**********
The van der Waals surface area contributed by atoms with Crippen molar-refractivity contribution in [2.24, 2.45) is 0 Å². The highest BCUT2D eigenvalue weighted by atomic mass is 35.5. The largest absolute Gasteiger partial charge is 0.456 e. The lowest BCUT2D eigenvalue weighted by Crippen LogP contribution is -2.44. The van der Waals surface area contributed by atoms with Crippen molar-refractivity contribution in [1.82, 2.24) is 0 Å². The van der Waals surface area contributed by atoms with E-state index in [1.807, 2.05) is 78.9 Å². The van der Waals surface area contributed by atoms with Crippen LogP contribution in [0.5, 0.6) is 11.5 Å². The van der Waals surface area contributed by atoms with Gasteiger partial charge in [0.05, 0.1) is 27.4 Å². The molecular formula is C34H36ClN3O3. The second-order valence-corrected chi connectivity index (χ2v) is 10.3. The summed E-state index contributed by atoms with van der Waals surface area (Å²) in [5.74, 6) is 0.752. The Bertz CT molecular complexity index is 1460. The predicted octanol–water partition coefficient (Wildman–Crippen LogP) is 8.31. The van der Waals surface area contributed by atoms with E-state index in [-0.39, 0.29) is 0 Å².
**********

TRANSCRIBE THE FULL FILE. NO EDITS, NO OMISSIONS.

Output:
The van der Waals surface area contributed by atoms with Crippen molar-refractivity contribution in [2.24, 2.45) is 0 Å². The highest BCUT2D eigenvalue weighted by atomic mass is 35.5. The largest absolute Gasteiger partial charge is 0.456 e. The lowest BCUT2D eigenvalue weighted by Crippen LogP contribution is -2.44. The van der Waals surface area contributed by atoms with Crippen molar-refractivity contribution in [1.82, 2.24) is 0 Å². The van der Waals surface area contributed by atoms with E-state index in [1.807, 2.05) is 78.9 Å². The van der Waals surface area contributed by atoms with Crippen LogP contribution in [0.5, 0.6) is 11.5 Å². The van der Waals surface area contributed by atoms with Gasteiger partial charge in [0.05, 0.1) is 27.4 Å². The molecular formula is C34H36ClN3O3. The second-order valence-corrected chi connectivity index (χ2v) is 10.3. The summed E-state index contributed by atoms with van der Waals surface area (Å²) in [5.74, 6) is 0.752. The Bertz CT molecular complexity index is 1460. The predicted octanol–water partition coefficient (Wildman–Crippen LogP) is 8.31. The van der Waals surface area contributed by atoms with E-state index in [-0.39, 0.29) is 0 Å².